My Leopard Finder Bug

I found a bug in Leopard that kind of stinks. Not a huge problem, but it confused me at first. While it isn’t deadly it could mean lost files for people (it almost meant that for me). I reported it to Apple, see my report below. This bug was first found in Leopard 10.5.1 (9B18)

1) grab file
2) open a folder by hovering the file over a folder in the “places” sidebar
3) open a sub-folder of the first folder by hover again
4) drop file into folder
5) click the back arrow to return to the original folder

1) The moved file will appear to still be in the original folder, as well as the new location.
2) Deleting the file from the original folder will delete the file from new location
3) closing the window and opening a new finder window for the original folder shows the file is no longer in the folder.

It appears that finder does not refresh its file list giving the user an inaccurate listing that could result in accidental deletion of data.

mac, tips

Living with Leopard's Firewall

I made the plunge and upgraded to Leopard. A CompUSA rebate of $30 (bringing Leopard down to a mere $99) was too much to pass up. I like a lot of Leopard and I haven’t had many problems so far, though I do see a good amount of room for improvement. One place that needs serious improvement is Leopard’s new Firewall system. I’d heard that you could now choose to open the firewall on the application level, and I thought that was nice, but I hadn’t heard that you *had* to do on the application level. That’s dumb. Application level rules are fine if I have a simple application I want to open a port for, but if I want to open a port for something like a custom build of apache it can’t be done.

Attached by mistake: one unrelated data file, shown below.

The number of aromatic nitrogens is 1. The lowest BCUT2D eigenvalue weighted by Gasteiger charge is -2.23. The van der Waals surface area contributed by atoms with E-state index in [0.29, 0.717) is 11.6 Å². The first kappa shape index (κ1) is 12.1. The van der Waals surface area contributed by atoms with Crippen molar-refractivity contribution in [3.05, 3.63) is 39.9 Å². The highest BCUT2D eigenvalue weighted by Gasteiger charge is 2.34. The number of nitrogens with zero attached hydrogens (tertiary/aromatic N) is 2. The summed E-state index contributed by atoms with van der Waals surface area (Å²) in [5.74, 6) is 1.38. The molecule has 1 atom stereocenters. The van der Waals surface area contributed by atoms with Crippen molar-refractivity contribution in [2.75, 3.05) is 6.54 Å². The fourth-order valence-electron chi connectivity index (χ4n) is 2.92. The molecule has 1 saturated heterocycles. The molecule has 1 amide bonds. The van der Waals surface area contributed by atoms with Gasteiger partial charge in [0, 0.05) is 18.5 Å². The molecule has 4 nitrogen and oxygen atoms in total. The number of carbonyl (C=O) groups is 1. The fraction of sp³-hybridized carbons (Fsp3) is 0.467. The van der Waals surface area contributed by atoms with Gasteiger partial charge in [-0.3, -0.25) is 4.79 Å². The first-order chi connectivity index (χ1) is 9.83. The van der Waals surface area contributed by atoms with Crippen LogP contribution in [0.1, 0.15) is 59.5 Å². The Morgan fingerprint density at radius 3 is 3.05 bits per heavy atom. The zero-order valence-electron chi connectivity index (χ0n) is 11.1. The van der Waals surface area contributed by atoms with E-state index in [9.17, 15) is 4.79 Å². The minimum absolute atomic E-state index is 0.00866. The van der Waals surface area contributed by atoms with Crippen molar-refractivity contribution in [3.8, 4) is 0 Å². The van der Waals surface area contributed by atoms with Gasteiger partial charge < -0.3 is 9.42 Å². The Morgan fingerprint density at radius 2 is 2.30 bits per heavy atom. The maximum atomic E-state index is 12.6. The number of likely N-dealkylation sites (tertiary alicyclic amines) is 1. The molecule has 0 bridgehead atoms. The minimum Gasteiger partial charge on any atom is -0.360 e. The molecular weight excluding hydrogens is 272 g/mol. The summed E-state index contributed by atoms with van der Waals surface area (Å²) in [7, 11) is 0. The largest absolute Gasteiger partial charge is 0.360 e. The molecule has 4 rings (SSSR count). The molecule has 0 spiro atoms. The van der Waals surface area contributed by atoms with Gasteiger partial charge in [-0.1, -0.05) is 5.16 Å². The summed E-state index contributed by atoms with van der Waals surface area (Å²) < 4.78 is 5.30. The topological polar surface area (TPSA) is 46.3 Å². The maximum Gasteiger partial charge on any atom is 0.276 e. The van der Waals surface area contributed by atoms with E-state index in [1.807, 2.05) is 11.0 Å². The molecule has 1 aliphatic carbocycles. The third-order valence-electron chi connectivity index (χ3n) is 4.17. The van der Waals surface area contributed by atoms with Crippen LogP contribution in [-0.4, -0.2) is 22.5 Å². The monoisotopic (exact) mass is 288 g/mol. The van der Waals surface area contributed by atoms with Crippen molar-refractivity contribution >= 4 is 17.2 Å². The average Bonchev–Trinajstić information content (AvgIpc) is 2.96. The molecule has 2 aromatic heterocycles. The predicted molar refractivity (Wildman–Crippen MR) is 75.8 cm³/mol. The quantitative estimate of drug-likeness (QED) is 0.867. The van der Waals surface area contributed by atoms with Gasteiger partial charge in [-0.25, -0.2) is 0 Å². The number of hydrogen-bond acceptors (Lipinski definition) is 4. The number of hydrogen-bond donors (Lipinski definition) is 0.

Thankfully you can still use the terminal to open ports in the firewall for Leopard. Not as easy as using the firewall in Tiger, but it gets the job done. Here’s a few helpful tips:

to add a port:
sudo ipfw add allow [udp or tcp] from [port] to [port]
So, if you want allow port 80 with tcp you’d type sudo ipfw add allow tcp from 80 to 80

to see your rules:
sudo ipfw list

to delete an open port:
first type sudo ipfw list, you’ll get something like this

33300 deny icmp from any to me in icmptypes 8
33400 allow udp from to
33500 allow tcp from to

take the number proceeding the rule you want to delete and type sudo ipfw deletem [rule number], so if I wanted to delete the rule “33500 allow tcp from to” I’d just type
sudo ipfw delete 33400

Hopefully Apple will realize that giving users no advanced options is dumb. But until then, start loving the terminal!